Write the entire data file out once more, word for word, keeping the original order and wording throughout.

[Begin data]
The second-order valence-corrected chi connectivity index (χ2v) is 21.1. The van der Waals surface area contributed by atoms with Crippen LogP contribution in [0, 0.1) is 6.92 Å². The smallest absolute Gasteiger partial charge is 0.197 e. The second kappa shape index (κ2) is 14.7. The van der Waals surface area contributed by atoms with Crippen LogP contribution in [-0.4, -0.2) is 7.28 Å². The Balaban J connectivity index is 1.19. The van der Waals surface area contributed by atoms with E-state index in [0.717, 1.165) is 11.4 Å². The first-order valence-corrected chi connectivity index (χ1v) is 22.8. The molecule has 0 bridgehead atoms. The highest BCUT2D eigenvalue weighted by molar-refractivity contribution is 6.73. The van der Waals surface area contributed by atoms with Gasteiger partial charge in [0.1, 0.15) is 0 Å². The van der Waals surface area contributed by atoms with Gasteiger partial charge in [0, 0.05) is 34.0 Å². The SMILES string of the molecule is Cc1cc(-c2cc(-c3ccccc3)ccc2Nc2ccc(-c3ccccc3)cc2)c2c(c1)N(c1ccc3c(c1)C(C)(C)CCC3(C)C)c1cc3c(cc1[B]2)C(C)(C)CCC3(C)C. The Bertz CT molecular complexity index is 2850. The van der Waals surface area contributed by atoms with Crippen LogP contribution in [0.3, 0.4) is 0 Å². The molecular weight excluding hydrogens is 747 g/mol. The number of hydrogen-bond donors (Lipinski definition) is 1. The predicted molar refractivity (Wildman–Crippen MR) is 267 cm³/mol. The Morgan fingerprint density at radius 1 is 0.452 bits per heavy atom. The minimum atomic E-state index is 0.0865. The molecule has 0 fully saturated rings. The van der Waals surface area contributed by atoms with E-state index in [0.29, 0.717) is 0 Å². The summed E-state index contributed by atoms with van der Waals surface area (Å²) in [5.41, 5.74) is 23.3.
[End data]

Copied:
The second-order valence-corrected chi connectivity index (χ2v) is 21.1. The van der Waals surface area contributed by atoms with Crippen LogP contribution in [0, 0.1) is 6.92 Å². The smallest absolute Gasteiger partial charge is 0.197 e. The second kappa shape index (κ2) is 14.7. The van der Waals surface area contributed by atoms with Crippen LogP contribution in [-0.4, -0.2) is 7.28 Å². The Balaban J connectivity index is 1.19. The van der Waals surface area contributed by atoms with E-state index in [0.717, 1.165) is 11.4 Å². The first-order valence-corrected chi connectivity index (χ1v) is 22.8. The molecule has 0 bridgehead atoms. The highest BCUT2D eigenvalue weighted by molar-refractivity contribution is 6.73. The van der Waals surface area contributed by atoms with Gasteiger partial charge in [0.1, 0.15) is 0 Å². The van der Waals surface area contributed by atoms with Gasteiger partial charge in [0, 0.05) is 34.0 Å². The SMILES string of the molecule is Cc1cc(-c2cc(-c3ccccc3)ccc2Nc2ccc(-c3ccccc3)cc2)c2c(c1)N(c1ccc3c(c1)C(C)(C)CCC3(C)C)c1cc3c(cc1[B]2)C(C)(C)CCC3(C)C. The Bertz CT molecular complexity index is 2850. The van der Waals surface area contributed by atoms with Crippen LogP contribution in [0.3, 0.4) is 0 Å². The molecular weight excluding hydrogens is 747 g/mol. The number of hydrogen-bond donors (Lipinski definition) is 1. The predicted molar refractivity (Wildman–Crippen MR) is 267 cm³/mol. The Morgan fingerprint density at radius 1 is 0.452 bits per heavy atom. The minimum atomic E-state index is 0.0865. The molecule has 0 fully saturated rings. The van der Waals surface area contributed by atoms with E-state index in [0.29, 0.717) is 0 Å². The summed E-state index contributed by atoms with van der Waals surface area (Å²) in [5.41, 5.74) is 23.3.